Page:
not-zen, not-memes

A quick round-up for this week:

James Ford lists his favourite Zen blogs – and in true Zen fashion includes those Zennish and those not-quite-Zen but nice enough to read. I’m touched to be in the list and somewhat relieved to be a “not Zen specifically”. It’s actually an awakening to the truth that I’ve lost the zap of Zen and am quite happy hanging out here in the fourth jhana, chillin’ with my pups.

As you know, Facebook is a magic land where your actions are given immediate reward. No sooner had I posted something about equanimity – i.e., hanging out in the 4th jhana – when this post from Jack Kornfield appeared on my feed (they call it a “feed” for good reason).

“Spiritual life takes courage : Equanimity is not indifference, and compassion is not pity. True spirituality  requires us to be fully present for life. For us to begin to look directly at the world situation is not a question of ceremony or of religion. Meditation helps us to look deeply at the sorrow that exists now in our world, and to look at our individual and collective relationship to it, to bear witness to it, to acknowledge it instead of running away. Without mindfulness and compassion the suffering is too great to bear. We close our minds. We close our eyes and our hearts.”

So… about meditation: in a discussion with someone about their resistance to mindfulness practice and meditation, I said: You can’t substitute memes for meditation! No sooner had I posted that on my FB feed (they call it a “feed” for a reason, ya know!) when some smarty-pants posted a meme…which I improved upon:

memes-mindful

No promises about the New Year and whether I will discover my Zen mojo.

However, do have an awesome Holiday Celebration!

the angels of our better nature

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No fear mudra

 

“We are not enemies, but friends. We must not be enemies. Though passion may have strained, it must not break our bonds of affection. The mystic chords of memory will swell when again touched, as surely they will be, by the better angels of our nature.”

Abraham Lincoln, Great Speeches / Abraham Lincoln: with Historical Notes by John Grafton

When Justin Trudeau was elected Prime Minister, he appealed that we allow ourselves the influence of the “angels of our better nature”. Today he published, on behalf of the Canadian government and its peoples, this congratulatory statement:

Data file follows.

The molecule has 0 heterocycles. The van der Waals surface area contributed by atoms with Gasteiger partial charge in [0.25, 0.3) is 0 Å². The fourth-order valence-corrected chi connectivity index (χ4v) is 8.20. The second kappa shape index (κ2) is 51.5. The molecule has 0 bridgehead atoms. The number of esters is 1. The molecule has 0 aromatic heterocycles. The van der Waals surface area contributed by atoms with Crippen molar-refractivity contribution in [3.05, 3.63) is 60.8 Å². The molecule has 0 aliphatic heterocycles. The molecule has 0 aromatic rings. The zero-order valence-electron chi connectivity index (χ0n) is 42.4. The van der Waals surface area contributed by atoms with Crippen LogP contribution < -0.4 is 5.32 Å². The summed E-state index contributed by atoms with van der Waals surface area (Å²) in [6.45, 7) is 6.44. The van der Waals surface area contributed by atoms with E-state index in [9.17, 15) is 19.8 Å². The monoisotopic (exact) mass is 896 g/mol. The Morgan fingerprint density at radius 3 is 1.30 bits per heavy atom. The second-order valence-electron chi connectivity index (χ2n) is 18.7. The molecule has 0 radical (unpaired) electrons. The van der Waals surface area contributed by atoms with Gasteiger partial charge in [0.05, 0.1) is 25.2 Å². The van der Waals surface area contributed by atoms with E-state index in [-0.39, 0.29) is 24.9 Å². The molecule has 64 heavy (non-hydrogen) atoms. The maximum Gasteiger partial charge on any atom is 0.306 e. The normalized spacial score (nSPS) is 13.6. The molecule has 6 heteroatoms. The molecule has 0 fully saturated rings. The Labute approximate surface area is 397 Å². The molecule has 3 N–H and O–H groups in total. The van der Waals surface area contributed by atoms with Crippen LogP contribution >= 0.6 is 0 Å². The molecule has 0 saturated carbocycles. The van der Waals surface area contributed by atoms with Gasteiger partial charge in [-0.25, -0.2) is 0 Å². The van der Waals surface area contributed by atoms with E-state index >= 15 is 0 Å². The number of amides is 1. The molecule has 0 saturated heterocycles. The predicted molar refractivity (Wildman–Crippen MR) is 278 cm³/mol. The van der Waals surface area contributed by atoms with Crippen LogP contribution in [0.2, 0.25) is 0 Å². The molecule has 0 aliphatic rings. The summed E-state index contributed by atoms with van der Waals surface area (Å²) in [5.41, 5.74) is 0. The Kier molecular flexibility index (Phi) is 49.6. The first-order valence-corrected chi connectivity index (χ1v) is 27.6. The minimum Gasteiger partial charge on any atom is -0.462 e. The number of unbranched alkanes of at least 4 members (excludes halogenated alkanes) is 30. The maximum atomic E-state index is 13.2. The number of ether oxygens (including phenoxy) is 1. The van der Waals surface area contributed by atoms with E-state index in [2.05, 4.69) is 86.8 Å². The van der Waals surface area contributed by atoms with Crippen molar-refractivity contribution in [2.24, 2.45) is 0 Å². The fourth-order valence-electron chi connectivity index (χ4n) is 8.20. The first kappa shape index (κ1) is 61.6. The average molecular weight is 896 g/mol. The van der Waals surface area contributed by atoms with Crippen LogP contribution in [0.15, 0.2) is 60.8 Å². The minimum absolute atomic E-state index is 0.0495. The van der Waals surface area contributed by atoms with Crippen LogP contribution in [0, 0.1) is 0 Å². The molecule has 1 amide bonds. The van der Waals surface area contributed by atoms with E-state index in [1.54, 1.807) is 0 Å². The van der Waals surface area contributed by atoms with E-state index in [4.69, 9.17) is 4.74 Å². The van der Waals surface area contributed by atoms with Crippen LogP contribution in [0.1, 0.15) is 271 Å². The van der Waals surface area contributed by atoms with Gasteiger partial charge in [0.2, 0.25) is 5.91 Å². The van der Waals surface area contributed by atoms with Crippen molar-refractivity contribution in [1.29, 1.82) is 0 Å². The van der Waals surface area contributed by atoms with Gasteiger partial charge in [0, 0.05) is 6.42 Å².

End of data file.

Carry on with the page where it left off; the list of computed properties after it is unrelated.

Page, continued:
Ottawa, Ontario
November 9, 2016

The Prime Minister, Justin Trudeau, today issued the following statement on the result of the US Presidential Election:

“On behalf of the Government of Canada, I would like to congratulate Donald J. Trump on his election as the next President of the United States.

“Canada has no closer friend, partner, and ally than the United States. We look forward to working very closely with President-elect Trump, his administration, and with the United States Congress in the years ahead, including on issues such as trade, investment, and international peace and security.

“The relationship between our two countries serves as a model for the world.  Our shared values, deep cultural ties, and strong integrated economies will continue to provide the basis for advancing our strong and prosperous partnership.”

Social media reactions have been mixed: some positive and some angry that we could even think we have values in common with the American President-elect. I can truly understand the fear and anxiety.  However, there is a deeper truth in the Prime Minister’s statement that we cannot afford to ignore: This is not about individual values – that path has lead us far astray from our true values.

As cousin nations, we do share a common set of values. As global peoples, we do share the same values. We wish for peace, for respect, for kindness, for compassion, for safety, for love.

We deeply wish for the liberation of all beings from their suffering.

In our fear and worry for the future, for our children and grandchildren, for our friends and families, we cannot afford to lose sight of this.

Because, simply, this is the moment for which we have been practising.